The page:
Brochure of Benicia Capitol State Historic Park (SHP) in California. Published by California Department of Parks and Recreation.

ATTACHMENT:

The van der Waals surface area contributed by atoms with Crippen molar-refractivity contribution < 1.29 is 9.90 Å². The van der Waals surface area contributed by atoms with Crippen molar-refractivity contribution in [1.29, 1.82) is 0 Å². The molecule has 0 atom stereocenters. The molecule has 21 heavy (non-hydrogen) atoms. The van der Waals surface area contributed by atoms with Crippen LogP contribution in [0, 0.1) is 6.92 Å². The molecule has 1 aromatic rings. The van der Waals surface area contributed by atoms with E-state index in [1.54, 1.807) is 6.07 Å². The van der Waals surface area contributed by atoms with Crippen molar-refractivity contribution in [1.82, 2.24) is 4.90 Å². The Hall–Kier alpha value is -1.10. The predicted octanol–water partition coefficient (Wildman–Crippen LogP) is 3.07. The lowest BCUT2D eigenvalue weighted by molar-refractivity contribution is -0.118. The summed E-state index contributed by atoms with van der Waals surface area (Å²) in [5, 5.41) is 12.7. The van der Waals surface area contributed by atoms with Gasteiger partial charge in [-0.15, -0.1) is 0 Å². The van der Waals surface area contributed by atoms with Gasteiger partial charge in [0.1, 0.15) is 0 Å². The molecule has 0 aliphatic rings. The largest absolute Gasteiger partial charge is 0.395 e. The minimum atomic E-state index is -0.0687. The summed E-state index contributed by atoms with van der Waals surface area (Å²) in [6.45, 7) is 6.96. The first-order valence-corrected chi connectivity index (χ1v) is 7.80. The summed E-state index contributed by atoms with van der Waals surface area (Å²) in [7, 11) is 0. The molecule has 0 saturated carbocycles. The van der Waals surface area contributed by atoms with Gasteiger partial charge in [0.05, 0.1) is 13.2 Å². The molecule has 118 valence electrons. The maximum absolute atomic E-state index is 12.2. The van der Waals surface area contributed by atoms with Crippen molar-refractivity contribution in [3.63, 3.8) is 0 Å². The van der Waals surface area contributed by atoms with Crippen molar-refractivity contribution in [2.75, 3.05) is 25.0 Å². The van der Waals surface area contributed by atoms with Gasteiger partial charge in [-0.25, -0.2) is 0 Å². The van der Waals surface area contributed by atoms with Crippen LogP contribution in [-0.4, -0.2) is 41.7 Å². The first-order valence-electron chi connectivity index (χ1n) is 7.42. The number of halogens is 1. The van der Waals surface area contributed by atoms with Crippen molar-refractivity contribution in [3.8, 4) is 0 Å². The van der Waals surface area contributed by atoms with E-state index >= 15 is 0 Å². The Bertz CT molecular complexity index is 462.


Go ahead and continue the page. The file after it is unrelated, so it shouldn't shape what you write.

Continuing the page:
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Benicia Capitol State Historic Park Our Mission The mission of California State Parks is to provide for the health, inspiration and education of the people of California by helping to preserve the state’s extraordinary biological diversity, protecting its most valued natural and cultural resources, and creating opportunities for high-quality outdoor recreation. “ This is one of the finest public buildings in the State, and as it stands in commanding position, presents a most imposing appearance from California State Parks supports equal access. Prior to arrival, visitors with disabilities who need assistance should contact the park at (707) 745-3385. This publication can be made available in alternate formats. Contact email@example.com or call (916) 654-2249. CALIFORNIA STATE PARKS P.O. Box 942896 Sacramento, CA 94296-0001 For information call: (800) 777-0369 (916) 653-6995, outside the U.S. 711, TTY relay service www.parks.ca.gov Discover the many states of California.™ Benicia Capitol State Historic Park 115 West G Street Benicia, CA 94510 (707) 745-3385 © 2014 California State Parks the bays and Straits of Carquines.” Placer Times and Transcript December 30, 1852 B enicia Capitol State Historic Park is home to the oldest original California State House still standing. From 1853 to 1854, 90 lawmakers held part of California’s fourth and fifth legislative sessions in this new building. Between February 9, 1853, and February 25, 1854, this august body of lawmakers moved quickly to enact several significant laws on the issues of the day. park history The Southern Patwin Historians believe about 3,300 Southern Patwin, the southern branch of the Wintun people, hunted and gathered in today’s Solano County about 1,000 years ago. Benicia Capitol circa 1860 In the early 1800s, padres from Missions Dolores, San José and San Francisco Solano brought the Southern Patwin into servitude at the missions. In 1834, General Mariano Guadalupe Vallejo used them as labor on his 175,000-acre land holdings. By the early 20th century, about 200 Patwin people were left. Most had died from deprivation, forced labor and European diseases. Modern-day Patwin and Wintun descendants keep their cultures alive on or near several rancherias throughout Northern California. General Mariano Guadalupe Vallejo California’s Capitals The first capital existed before statehood, under both Spanish and Mexican rule. From 1775 to 1846, Monterey was the capital of Alta California. On July 7, 1846, Commodore John D. Sloat raised the American flag over Monterey. In 1849, the new constitution crafted at Monterey’s Colton Hall made the city of San Jose the seat of California’s first state government. During San Jose’s 1849-1851 session, the building’s low ceilings, bad lighting and poor ventilation led the lawmakers to seek another location. Dubbed the “Legislature of a Thousand Drinks,” for calls to close the session at the nearest saloon, this group was happy to accept General Mariano Vallejo’s offer to build a new capitol in Vallejo at no cost to them. Francisca Benicia Carrillo de Vallejo On January 5, 1852, they arrived to find total chaos. That day the Sacramento Daily Union reported: “The furniture, fixtures, etc., are not yet in their places; many of them have not yet arrived . . . no printing materials . . . music of the saw and hammer heard night and day.” There was almost no local housing, food or laundry service. Eleven days later, the legislators moved to Sacramento. On January 3, 1853, the fourth session began in Vallejo but moved mid-session — to the newly constructed city hall in Benicia. The town, named for General Vallejo’s wife, Doña Francisca Benicia Carrillo de Vallejo, offered them the structure that was to be their city hall. Its interior pillars were carved from the masts of salvaged ships abandoned in San Francisco Bay during the gold rush. The town’s meager amenities, however, caused the legislators to leave in 1854 during the fifth session. On March 4, the governor, the state officers and members of the legislature boarded the paddle-wheeler Wilson G. Hunt and headed upstream to Sacramento. At the confluence of the Sacramento and American rivers, Sacramento had had one brief tenure as California’s capital. Despite its history of floods and fires, the Legislature again chose Sacramento as the state capital. Lawmakers held sessions at its county courthouse from 1854 to 1869. Construction on today’s Sacramento capitol began in 1860. Eager to meet in their own space, lawmakers moved into the present building in 1874, five years before it was completed. Benicia’s Old Capitol Benicia’s fast-moving, exciting days were over, but its fortunes would grow Courtesy of California State Library, Sacramento, California Benicia Capitol; former wing attached at right was the first firehouse in Solano County in other directions. Benicia, a busy port city, was served by the international Pacific Mail Steamship Company. Later, the Southern Pacific Railroad created a terminal and ferry crossing there. Its many educational institutions earned Benicia the nickname “Athens of the West.” After a short stint as the Solano County Courthouse, the building housed Episcopal church services and the Benicia Grammar School. Eventually a wing was built as the headquarters for Benicia’s Fire The Golden Era newspaper, April 2, 1854 Department, and the public library also moved there. In 1951, the California Division of Beaches and Parks acquired the Benicia Capitol and restored the chambers to look as they might have appeared between January 1853 and February 1854. The State Park and Recreation Commission later reclassified the property as a State Historic Park. Hours for the Benicia Capitol and the Fischer-Hanlon House may vary seasonally. For details, call (707) 745-3385 or visit www.parks.ca.gov/beniciacapitol. Call (707) 745-3670 in advance to arrange group tours. Laws Passed in Benicia While Benicia was California’s capital, Governor John Bigler signed 180 new laws, including the following: • Women were allowed to own property independent of their husbands. • A new flour inspection system introduced the concept of “truth in advertising.” It would regulate the branding of grades of flour (e.g. “superfine,” “fine,” etc.) and would also include penalties for dishonest labeling. • The California State Department of Education was created. • An asylum to house people judged insane would be built near Stockton and called the Stockton State Hospital. • A board of prison commissioners was instituted and given the authority to contract for the construction of a state prison at San Quentin. john bigler, governor of california, 1852-1856 When Benicia became the state capital, California’s governor was John Bigler, a Pennsylvaniaborn attorney. Raised by his widowed mother, the fatherless Bigler had to educate both himself and his younger brother, William. By 1852, the two Bigler brothers were serving as state governors — John in California and William in Pennsylvania. John Bigler had arrived in California in 1848, seeking a law practice to join, but he met with no success. After a series of odd jobs that included chopping wood and unloading freight from ships, Bigler heard that the state assembly had an election coming up. Figuring that he had nothing to lose, he threw his hat in the ring. In California’s first general election since statehood, Bigler won a seat, representing the Sacramento district. His power in the assembly grew quickly; a year later Bigler was elected the first Speaker of the Assembly. In 1852, John Bigler beat Major Pierson B. Reading — the Whig party’s gubernatorial nominee — by little more than 1,000 votes, to become California’s third governor. Governor John Bigler CALIFORNIA — a FREE OR A SLAVE state? The Subject of Slavery When the first California Constitutional Convention met in October 1849, the most controversial subject under debate was slavery. Southern emigrants from slave states — many of whom had settled in rural southern California counties — believed that it was only a matter of time before California would join the union. However, because the idea of slavery was not acceptable to the northern abolitionists now living in California, or to the miners who did not want to compete with slave labor in the goldfields, California had petitioned to be admitted as a free state. Now, at Colton Hall in Monterey, the Southerners had arrived as convention delegates, hoping to convince the others to add slavery to the state’s constitution. Among their concerns was that admission of another free state would throw off the existing — if uneasy — count of 15 slave states and 15 free states, leaving the slave states under-represented in the House and Senate. Until then, states had been admitted two at a time — one free and one slave — to keep the balance. One of the most powerful of the transplanted Southerners was Tennessee native and Southern Democrat William M. Gwin, the Convention chairman. His supporters assumed that, as a slaveholder, he would introduce slavery into the new constitution. However, Gwin had a more important agenda: he sought control over California’s Democratic Party. Shortly after he passed up the chance to add slavery to the new California Constitution, Gwin and war hero (and abolitionist) John C. Frémont became California’s first United States Senators. Another powerful delegate from the Democratic Party was former New Yorker and San Francisco “Boss,” David C. Broderick. Attendees at the first meeting of the state legislature were expected to pass a law banning free and slave black people from immigrating to California. However, two weeks later they rethought that idea, concerned that such a law might stand in the way of Congressional approval of California’s new Constitution. When the immigration bill reached the Senate, State Senator Broderick moved to postpone it indefinitely, essentially killing it. The Compromise of 1850 After nine southern states threatened to leave the Union if California were admitted as a free state, a compromise was reached. Among other things, the Compromise of 1850 allowed California’s admission as a free state; but in return, a new fugitive slave law was created — permitting a slave owner to claim any black person, free or slave, as his “personal property” by merely signing a paper saying it was so. Southern California Secession? In the 1850s, emigrants from slave states living in California’s sparsely populated southern counties hoped that seceding from the north would result in their half of the state favoring slavery. However, Broderick drafted a resolution that any decisions made during the constitutional convention must be approved by the voters. Talk of secession ended for good in 1860, when Abraham Lincoln became president. The secession of states from the U.S. took precedence over a few counties in Southern California separating from the northern part of the state. two democratic Rivals Between 1852 and 1856, David Broderick had become one of San Francisco’s most influential politicians. However, while his antislavery position was popular, his impulsive nature sometimes got in his way. He was not above physically brawling to make his point. Twice he was challenged to engage in duels. Prior to his arrival in Washington, D.C. in 1857, Broderick was aware of William Gwin’s reputation in national politics. The elite, well-educated Gwin was already established as a powerful, wealthy politician whose pro-slavery, pro-Confederacy stance was supported by fellow lawmakers from the southern states, called Chivalry Democrats. However, Broderick had his eye on William Gwin’s U.S. Senate seat, which was coming up for reelection soon. As Chairman of the California Democratic Party, Broderick demonstrated his political power when he and his rival supporting faction were able to block Gwin from being reelected after his term was up. For two years, that seat remained unfilled. When the other seat opened in 1857, Broderick offered Gwin a deal. Broderick would take the seat with the six-year term and would support Gwin in a run for the remaining four-year seat. Gwin agreed, and signed over to Broderick his promised Senator David Broderick circa 1850s patronage (consisting of federal appointments) from President James Buchanan. Hearing of Broderick’s unsavory move, President Buchanan appointed only Chivalry Democrats to federal positions. Infuriated over his now weakened position in California politics, Broderick loudly and publicly denounced both President Buchanan and his fellow senator, William Gwin. The Duel The enmity between Gwin and Broderick had grown into personal hatred. In 1859 Broderick returned to California and found himself in bitter discussions with members of the Chivalry faction. The antagonism between Gwin’s followers and Broderick’s faction over slavery deepened. Broderick also encountered Chief Justice of the State Supreme Court, David S. Terry. Once a valued friend of Broderick’s (and now a Gwin ally), Terry verbally attacked Broderick, calling him “no longer a true Democrat.” After Broderick called Terry a dishonest judge and a miserable wretch, Terry challenged him to a duel. On the morning of September 13, 1859, they met at Lake Merced, south of San Francisco — two hair-trigger protagonists, armed with two hair-trigger pistols. Broderick’s weapon discharged prematurely, but Terry’s proved true. Three days later, Broderick was dead — further evidence of the state’s tumultuous political beginnings. Senator William M. Gwin circa 1860s The Broderick and Terry duel accessible features The Capitol has a ramp up to the first floor only. The Fischer-Hanlon House has no ramp. Both buildings have stairs to a second floor. The garden has an uneven brick path in some areas. Accessibility is continually improving. For updates, please visit http://access.parks.ca.gov. PLEASE REMEMBER • Except for service animals, pets are not permitted inside historic buildings. • Park features are protected by law and may not be disturbed or removed. nearby state parks • Benicia State Recreation Area 1 State Park Road, Benicia 94510 (707) 648-1911 • Petaluma Adobe State Historic Park 3325 Adobe Road, Petaluma, 94954 (707) 762-4871 • Sonoma State Historic Park 363 Third Street West, Sonoma 95476 (707) 938-1519 The Fischer-Hanlon House Swiss immigrant Joseph Fischer moved to Benicia in 1849. Fischer owned a butcher shop, a ranch located between West 2nd and West 7th streets, and a sandstone quarry — source of stone for the Capitol building’s lower portion. The 14-room Fischer-Hanlon House next door to the Capitol had been a fire-damaged, gold-rush-era hotel. Fischer bought a salvageable portion of the hotel. Sometime after 1858, he moved it to 135 West G Street and converted it to a home for his family. Joseph and Catherine Fischer raised their three children — Elizabeth, Martha, and Joseph — in this home. In 1893, their daughter, Martha Fischer Quinn, inherited the house from her widowed mother. Martha lived here from the mid-1890s until 1938, adding another inside bathroom and a brick patio in the backyard, using bricks that had been ballast in ships Joseph Xavier Fischer abandoned during the gold rush. After Martha’s death in 1938, her sister Elizabeth’s three unmarried daughters — Catherine, Marie Rose and Raphaelita Hanlon — inherited the home now known as the Fischer-Hanlon House. The three Hanlon sisters Hanlon sisters made few changes, but their lighting source was converted from kerosene to electrical. They planted a garden with cactus and succulents. Shaded by many trees and shrubs planted more than 100 years ago, the Fischer-Hanlon House sits gracefully in its old-fashioned garden. The outdoor privy is still in the backyard, next to the servants’ house. Now a museum, the house interprets the lives of its upper middleclass family residents from the mid-1800s through 1968. In that year, the family deeded the house with its original artifacts and furnishings to the State of California. The house was listed in the National Register of Historic Places Fischer-Hanlon House in 1978. Legend Benicia Capitol Streets State Historic Park Pedestrian Path Historic Building Servant Housing Other Building Privy Gar den Al s le Accessible Feature y Picnic Area Restrooms Carriage House G Cistern en ard © 2014 California State Parks s BENICIA CAPITOL S TAT E H I S T O R I C PA R K Fischer-Hanlon House 116 Petaluma Tomales Bay SP Olompali SHP Novato Samuel P. Taylor SP 29 Sonoma Napa 29 121 We 680 Vallejo 37 China Camp SP Richmond 4 San 580 5 10 15 Kilometers 80 SAN FRANCISCO y Ba 0 10 Miles 5 G St re et Benicia SRA 1s Berkeley Eastshore SP SF Mt Tamalpais SP Tiburon Angel Island SP Pacific Golden Gate Ocean 101 NRA 0 st Benicia Capitol SHP 1 Rafael Benicia Capitol 24 Oakland Candlestick Point SRA t 1 Petaluma Adobe SHP Flag Pole t S tre e 101 Sonoma 12 SHP 0 0 20 5 40 10 80 Feet 20 Meters This park receives support in part through the Benicia State Parks Association P.O. Box 404, Benicia, CA 94510-1625 (707) 745-3670 · firstname.lastname@example.org www.protectbeniciastateparks.com